John Lewis director of development Jeremy Collins says: “The projects due for Leeds are mainly about renovating existing space; it’s not so much about creating new space. I think there’s certainly room for both centres. Eastgate is very large, but we think it takes the city to the level of provision that you really expect for a city of Leeds’ size and regional importance.”
On the surface it seems questionable for another two large schemes to join the party in Leeds. But when you look a little deeper it’s clear that while the city may well be, as Experian has said, over capacity, it’s not full of the space that retailers really want.
What Eastgate Quarter and Trinity Leeds will do, if all goes well, is cater to their changing demands. The presence of John Lewis gives people confidence that Hammerson will deliver, at least at this early stage.
But let’s not forget what’s coming between now and the openings of Trinity Leeds and the Eastgate Quarter. With ONS figures last week showing the economy is shrinking, a recession is all but official and retailers know the worst is yet to come. So they are likely to remain on the fence as long as possible before signing on the dotted line – especially when for both big schemes to succeed it will mean many retailers having to take a second store in Leeds, as M&S has done.
“The market will dictate how the requirements turn out as everyone gets used to a recessionary economy,” says Crosby Lend Lease commercial lettings director Simon Kidd. “The big question is, can Leeds be like Manchester – where retailers are happy to double up on their stores? With the new developments coming in retailers might say that if the demand is there they can open a second store.”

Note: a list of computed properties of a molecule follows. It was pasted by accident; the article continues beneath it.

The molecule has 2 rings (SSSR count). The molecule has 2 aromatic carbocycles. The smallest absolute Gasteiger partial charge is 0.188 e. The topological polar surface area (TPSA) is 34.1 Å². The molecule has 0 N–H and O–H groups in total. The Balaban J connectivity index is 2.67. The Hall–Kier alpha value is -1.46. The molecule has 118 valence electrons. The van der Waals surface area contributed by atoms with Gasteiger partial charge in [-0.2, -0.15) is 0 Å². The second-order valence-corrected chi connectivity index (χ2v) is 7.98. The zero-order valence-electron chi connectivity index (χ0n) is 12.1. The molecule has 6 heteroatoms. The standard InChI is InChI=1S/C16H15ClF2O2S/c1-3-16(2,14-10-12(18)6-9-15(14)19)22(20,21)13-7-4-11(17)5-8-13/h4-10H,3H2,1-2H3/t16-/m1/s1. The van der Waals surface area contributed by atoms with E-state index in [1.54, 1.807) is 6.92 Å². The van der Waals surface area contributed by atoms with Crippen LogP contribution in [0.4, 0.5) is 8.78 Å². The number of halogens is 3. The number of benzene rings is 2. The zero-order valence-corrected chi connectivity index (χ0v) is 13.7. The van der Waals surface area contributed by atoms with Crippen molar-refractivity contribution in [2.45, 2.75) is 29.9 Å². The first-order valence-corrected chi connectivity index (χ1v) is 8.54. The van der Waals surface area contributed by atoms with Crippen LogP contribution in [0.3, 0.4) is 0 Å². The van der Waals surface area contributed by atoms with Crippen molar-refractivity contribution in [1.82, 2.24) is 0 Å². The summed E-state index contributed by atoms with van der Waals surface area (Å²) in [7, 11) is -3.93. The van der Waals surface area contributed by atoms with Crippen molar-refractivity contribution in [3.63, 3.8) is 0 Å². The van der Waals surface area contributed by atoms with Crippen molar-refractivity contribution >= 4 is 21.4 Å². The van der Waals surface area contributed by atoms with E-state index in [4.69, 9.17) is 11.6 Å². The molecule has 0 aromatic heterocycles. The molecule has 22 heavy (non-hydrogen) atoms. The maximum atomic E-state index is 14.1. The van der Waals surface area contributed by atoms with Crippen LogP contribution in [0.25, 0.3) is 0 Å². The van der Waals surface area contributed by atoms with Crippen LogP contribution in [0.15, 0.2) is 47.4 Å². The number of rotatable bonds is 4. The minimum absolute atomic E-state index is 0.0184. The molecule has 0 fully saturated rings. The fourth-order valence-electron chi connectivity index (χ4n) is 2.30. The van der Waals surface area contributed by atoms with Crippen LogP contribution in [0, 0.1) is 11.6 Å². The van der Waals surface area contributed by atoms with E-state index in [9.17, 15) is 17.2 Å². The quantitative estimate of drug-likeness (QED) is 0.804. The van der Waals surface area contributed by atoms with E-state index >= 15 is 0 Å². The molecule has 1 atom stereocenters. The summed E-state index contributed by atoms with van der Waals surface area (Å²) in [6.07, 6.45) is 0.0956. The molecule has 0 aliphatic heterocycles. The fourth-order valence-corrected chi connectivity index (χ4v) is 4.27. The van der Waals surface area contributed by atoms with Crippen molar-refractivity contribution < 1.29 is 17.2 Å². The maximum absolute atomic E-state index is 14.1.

A scheme is only as necessary as the demand there is for it. Hats off to both sets of developers for pledging to bring fresh, quality space to Leeds. But it is likely to be a tough battle over the next four years and convincing retailers to take space in these schemes may be easier said than done. schemes may be easier said than done.
SINCE WE LAST VISITED
Preparation work has begun on Westfield’s latest shopping centre development in Bradford. The£320 million centre situated in the middle of the city is already about half let, with retailers including Debenhams, Marks & Spencer, Next, Topshop and Topman taking space.
In Rotherham, Iliad has submitted plans for the next phase of development on its All Saints scheme in the city centre. The plans include 12,000 sq ft (1,115 sq m) of retail and 33,000 sq ft (3,065 sq m) of office space around All Saints Square. The project has also involved the redevelopment of the Old Market Building, which was completed earlier in the year and provided 44 flats and ground floor retail. The Imperial Building has been completed in the past year too, comprising 16,990 sq ft (1,580 sq m) of retail space.
Architects have been appointed to draw up plans on Hammerson’s Sevenstone development in Sheffield.
A compulsory purchase order has been granted for the scheme in the past year, but the start date for work on the development has been put back to summer 2009 after the work was originally intended to begin this year. Part of the project – the relocation of the fire station – was completed this year.